(Beyond Pesticides, July 5, 2007) A new study showing that the order of exposure to multiple pesticides may be just as important as the dose, timing and length of exposure adds another dimension to the complex task of risk assessments. Using carbaryl and chlorpyrifos, University of York scientists have observed significant differences in mortality rates of freshwater invertebrates depending on the order of exposure to these frequently used agricultural chemicals.
The study, Modeling Combined Effects of Pulsed Exposure to Carbaryl and Chlorpyrifos on Gammarus Pulex, suggests the sequence of pesticide exposure may be just as important of a variable as the dose, the timing of the dose and the length of exposure when factoring environmental and health endpoints.
The researchers conducted the study by exposing the freshwater invertebrate Gammarus pulex — a tiny shrimp — to pulses of the two insecticides (both of which affect the nervous system through acetylcholinesterase inhibition) mimicking exposure to chemical mixtures in the environment — for example, farmers may apply several different pesticides over the growing season that run off into the aquatic environment. After receiving a pulse of one pesticide, the shrimp were given 14 days, a time period chosen based on previous experiments, to recover and expel the chemical from their systems before exposure to the second pesticide.
When first exposed to carbaryl and then chlorpyrifos two weeks later, mortality rates were observed to be 31% for carbaryl and 21% for chlorpyrifos. When reversed, with chlorpyrifos exposure occurring first, the mortality rates were 12% for chlorpyrifos and 55% for carbaryl. The significant difference in the mortality rates from the carbaryl pulses have led the authors to hypothesize that the shrimp were not able to recover completely from the chlorpyrifos exposure and therefore require greater “damage recovery” times.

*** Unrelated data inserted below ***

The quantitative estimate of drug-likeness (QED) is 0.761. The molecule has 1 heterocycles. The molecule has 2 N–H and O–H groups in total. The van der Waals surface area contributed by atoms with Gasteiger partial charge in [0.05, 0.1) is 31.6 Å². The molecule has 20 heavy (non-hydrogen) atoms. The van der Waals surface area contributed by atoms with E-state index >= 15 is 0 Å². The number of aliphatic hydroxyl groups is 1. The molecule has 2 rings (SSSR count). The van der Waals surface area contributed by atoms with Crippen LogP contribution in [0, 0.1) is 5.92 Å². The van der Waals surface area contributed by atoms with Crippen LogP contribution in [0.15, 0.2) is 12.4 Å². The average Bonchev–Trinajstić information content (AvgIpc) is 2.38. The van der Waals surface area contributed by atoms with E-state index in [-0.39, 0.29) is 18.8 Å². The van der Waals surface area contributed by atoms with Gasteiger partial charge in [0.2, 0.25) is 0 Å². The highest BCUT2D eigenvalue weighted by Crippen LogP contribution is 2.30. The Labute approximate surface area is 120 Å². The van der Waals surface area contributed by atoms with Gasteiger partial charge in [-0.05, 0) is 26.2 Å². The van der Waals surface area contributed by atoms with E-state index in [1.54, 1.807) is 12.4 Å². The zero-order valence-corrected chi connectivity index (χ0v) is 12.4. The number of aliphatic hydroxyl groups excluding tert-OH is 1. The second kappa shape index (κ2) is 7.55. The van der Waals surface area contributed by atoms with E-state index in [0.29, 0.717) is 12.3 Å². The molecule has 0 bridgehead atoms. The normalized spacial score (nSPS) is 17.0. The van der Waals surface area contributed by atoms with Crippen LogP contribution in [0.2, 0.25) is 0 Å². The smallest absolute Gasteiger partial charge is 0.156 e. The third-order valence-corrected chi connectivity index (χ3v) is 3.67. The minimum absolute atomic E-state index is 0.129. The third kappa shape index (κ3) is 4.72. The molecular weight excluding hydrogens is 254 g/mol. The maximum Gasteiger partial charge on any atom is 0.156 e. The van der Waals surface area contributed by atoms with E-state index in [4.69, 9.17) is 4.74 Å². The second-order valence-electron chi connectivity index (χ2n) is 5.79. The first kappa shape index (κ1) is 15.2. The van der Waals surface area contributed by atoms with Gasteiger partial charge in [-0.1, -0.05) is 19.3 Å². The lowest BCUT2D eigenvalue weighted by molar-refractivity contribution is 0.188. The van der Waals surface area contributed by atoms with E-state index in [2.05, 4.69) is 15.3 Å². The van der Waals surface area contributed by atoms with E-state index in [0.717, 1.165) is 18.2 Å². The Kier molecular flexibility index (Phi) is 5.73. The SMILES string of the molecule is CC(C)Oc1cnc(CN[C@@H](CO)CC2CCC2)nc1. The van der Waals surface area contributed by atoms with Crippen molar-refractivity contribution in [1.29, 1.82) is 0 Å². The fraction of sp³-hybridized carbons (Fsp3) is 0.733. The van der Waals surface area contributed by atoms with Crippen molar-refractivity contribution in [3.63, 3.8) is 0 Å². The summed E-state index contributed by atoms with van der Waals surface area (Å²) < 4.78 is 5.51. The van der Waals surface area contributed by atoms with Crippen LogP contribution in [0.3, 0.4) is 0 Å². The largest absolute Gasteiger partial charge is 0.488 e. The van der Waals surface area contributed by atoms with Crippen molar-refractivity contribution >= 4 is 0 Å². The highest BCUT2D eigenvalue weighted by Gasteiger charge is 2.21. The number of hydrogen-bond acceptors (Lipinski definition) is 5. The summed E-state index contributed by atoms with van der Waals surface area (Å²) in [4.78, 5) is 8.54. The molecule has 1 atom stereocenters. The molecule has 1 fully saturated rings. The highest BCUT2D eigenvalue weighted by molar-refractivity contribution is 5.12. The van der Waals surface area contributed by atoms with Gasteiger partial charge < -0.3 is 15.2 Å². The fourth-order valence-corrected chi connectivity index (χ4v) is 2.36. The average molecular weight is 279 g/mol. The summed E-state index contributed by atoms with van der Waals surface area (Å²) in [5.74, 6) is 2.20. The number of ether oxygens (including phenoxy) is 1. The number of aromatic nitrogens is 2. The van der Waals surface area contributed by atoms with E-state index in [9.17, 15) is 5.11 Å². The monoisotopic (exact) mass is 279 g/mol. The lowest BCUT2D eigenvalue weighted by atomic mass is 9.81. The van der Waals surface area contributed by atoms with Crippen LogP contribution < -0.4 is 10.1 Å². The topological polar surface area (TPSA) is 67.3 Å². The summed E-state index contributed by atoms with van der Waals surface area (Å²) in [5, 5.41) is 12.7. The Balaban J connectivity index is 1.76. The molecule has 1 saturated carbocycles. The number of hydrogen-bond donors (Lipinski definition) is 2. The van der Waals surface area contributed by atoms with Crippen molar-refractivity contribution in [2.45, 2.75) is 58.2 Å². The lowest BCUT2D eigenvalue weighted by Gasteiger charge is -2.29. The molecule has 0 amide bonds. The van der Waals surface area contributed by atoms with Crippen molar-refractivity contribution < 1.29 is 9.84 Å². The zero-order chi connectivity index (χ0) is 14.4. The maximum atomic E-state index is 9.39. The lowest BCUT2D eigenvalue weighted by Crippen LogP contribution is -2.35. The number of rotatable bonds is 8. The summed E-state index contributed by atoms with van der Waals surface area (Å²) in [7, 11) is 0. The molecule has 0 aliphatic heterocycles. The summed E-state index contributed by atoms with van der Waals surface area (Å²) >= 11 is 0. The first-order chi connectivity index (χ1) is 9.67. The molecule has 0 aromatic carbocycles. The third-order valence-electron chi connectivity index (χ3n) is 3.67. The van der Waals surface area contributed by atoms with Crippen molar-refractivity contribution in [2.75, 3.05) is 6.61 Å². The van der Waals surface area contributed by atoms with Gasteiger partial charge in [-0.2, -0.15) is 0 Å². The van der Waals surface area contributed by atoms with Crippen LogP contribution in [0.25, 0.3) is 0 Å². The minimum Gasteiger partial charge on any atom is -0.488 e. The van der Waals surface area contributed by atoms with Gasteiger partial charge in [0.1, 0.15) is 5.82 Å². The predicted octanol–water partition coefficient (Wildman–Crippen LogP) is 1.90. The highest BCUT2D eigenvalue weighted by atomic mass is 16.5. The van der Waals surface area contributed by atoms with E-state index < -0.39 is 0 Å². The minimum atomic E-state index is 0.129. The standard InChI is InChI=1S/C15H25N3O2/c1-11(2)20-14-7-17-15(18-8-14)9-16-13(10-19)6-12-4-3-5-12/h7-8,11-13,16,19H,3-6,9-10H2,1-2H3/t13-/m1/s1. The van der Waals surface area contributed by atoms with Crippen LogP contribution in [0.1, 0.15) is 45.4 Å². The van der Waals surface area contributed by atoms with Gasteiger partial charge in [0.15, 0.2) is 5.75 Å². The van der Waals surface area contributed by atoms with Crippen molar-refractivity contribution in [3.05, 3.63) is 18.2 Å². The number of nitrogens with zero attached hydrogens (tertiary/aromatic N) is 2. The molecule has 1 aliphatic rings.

As reported by Environmental Science & Technology, Jim Lazorchak, an EPA ecotoxicologist, calls the experiment “groundbreaking.” The team is “trying to explore modeling to predict realistic exposures,” he says, particularly for exposures to nonpoint sources of pesticides. Typical assessment methods don’t incorporate timing and order, which are critical in assessing real-world situations, where even more stressors occur, he emphasizes, from changes in water availability and climate to lack of food and habitat loss. “As far as assessing different exposure regimes, few people are getting involved” in such complex scenarios, he says, “but that’s the direction [eco]toxicology needs to go.” He continues, “The order in which you are exposed is just as important as the concentration and duration you were exposed.” The question now becomes “why is the order important?”
The study renews a central discussion over real world scenarios where mixtures and synergistic effects are common. This is a situation that not only impacts our environment but also our health. For example, several studies conducted by a team of Duke University researchers lead by pharmacologist Mohammed Abou-Donia suggest that DEET in conjunction with permethrin-impregnated clothing may be linked to Gulf War Syndrome. Exposing animals to the same doses of DEET and permethrin have been shown to result in similar effects.
Synergistic effects between multiple pesticides and/or other chemicals represent one of the greatest gaps in EPA’s ability to protect the public from the adverse health effects associated with pesticide use and exposure. This current study sheds further light on just how little is understood about exposure to pesticide mixtures and the many variables that can occur.